When you compare attitudes of usability (say from the SUS or SUPR-Q) from the beta software users to the existing version users and find a difference, it could be the difference is due to differences in the type of people using the software and not actual differences in the attitude. This type of problem is called confounding and makes the quasi-experimental design type less internally valid than the experimental condition.
As another example, I worked with a national retailer a few years ago and we wanted to know the effects of direct mail coupons for in-store purchases. We used two markets: one received one new coupon (treatment) and the other the standard coupon (control) in newspaper inserts mailed to homes. We compared the sales of stores prior to the coupon and after the coupon in both markets.
We couldn’t randomly assign people to live in different cities, so we used two similarly sized Midwestern advertising markets and looked to see what the new coupon did to sales.
The weakness with quasi-experimental studies is that we can’t be as sure as we can with random assignment that any increase in sales is attributable to the coupon or just differences between the markets.
A correlational study, as the name suggests, is when we look at the relationship between two variables and report the correlation. For example, we’ve often examined the relationship between product usability and likelihood to recommend—it’s a strong positive correlation (meaning ease is strongly associated, and likely predicts, much of why users do and don’t recommend products).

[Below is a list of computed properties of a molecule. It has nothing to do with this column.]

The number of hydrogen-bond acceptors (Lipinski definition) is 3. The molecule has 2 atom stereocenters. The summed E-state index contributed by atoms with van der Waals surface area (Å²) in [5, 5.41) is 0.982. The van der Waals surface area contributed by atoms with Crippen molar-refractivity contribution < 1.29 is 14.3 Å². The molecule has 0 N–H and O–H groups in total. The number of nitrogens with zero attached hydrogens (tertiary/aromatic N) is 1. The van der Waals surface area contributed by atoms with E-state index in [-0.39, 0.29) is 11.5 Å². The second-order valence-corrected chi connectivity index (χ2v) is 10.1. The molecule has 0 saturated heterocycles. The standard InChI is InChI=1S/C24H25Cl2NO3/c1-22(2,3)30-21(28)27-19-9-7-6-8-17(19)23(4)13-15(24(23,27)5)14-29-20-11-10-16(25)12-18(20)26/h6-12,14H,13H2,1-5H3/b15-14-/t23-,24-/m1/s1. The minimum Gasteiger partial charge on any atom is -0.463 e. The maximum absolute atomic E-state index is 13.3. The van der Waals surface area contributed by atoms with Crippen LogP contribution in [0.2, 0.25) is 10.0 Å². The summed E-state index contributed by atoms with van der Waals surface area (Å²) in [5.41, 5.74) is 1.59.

Two famous examples of correlational studies come from the area of problem frequency and severity. Robert Virzi in 1992 found that more frequently occurring problems tended to be the more severe ones (he found a correlation of r =.46). In attempting to replicate Virzi’s findings, Jim Lewis didn’t find a correlation[pdf] between severity and frequency (a correlation not significantly different than 0).
While both studies provided valuable results, they didn’t have random assignment and the independent variables weren’t manipulated–which lessens the internal validity of the findings.
Single Subject Study
It’s often the case that getting access to participants is extremely difficult. For example, we might be interested in whether a new interface to a PET scanner reduces the time it takes attending radiologists to adjust a setting on the scanner.
If we had access to one of these users, we could ask them to perform a task on the existing software version three times, record how long it took to complete, then have them attempt the same task three times on the new software, and finally have them attempt it again three times on the old version. A graph of what this might look like is shown below.
This type of single subject study uses what’s called an ABA condition (where A is the existing software and B is the new software). The repeated trials help establish stability in our measures and increases the internal validity of our finding (as much as you can from a single subject).
The obvious limitation with the single subject design is generalizability. We have provided evidence by manipulating an independent variable (the software) that task time goes down for one user, but there could be a number of variables we aren’t accounting for. For this reason, single subject designs aren’t used very often in user research. However, case studies are more popular at UX conferences and applying this single subject approach where possible can bring more rigor to the conclusions.
You can actually use more than one participant in a single-subject design (for example, 2 or 3 radiologists) and use the same technique to establish the pattern. To be more sophisticated in your analysis you can also use Time Series Analysis to examine trends over time and by condition for each user or the data in aggregate.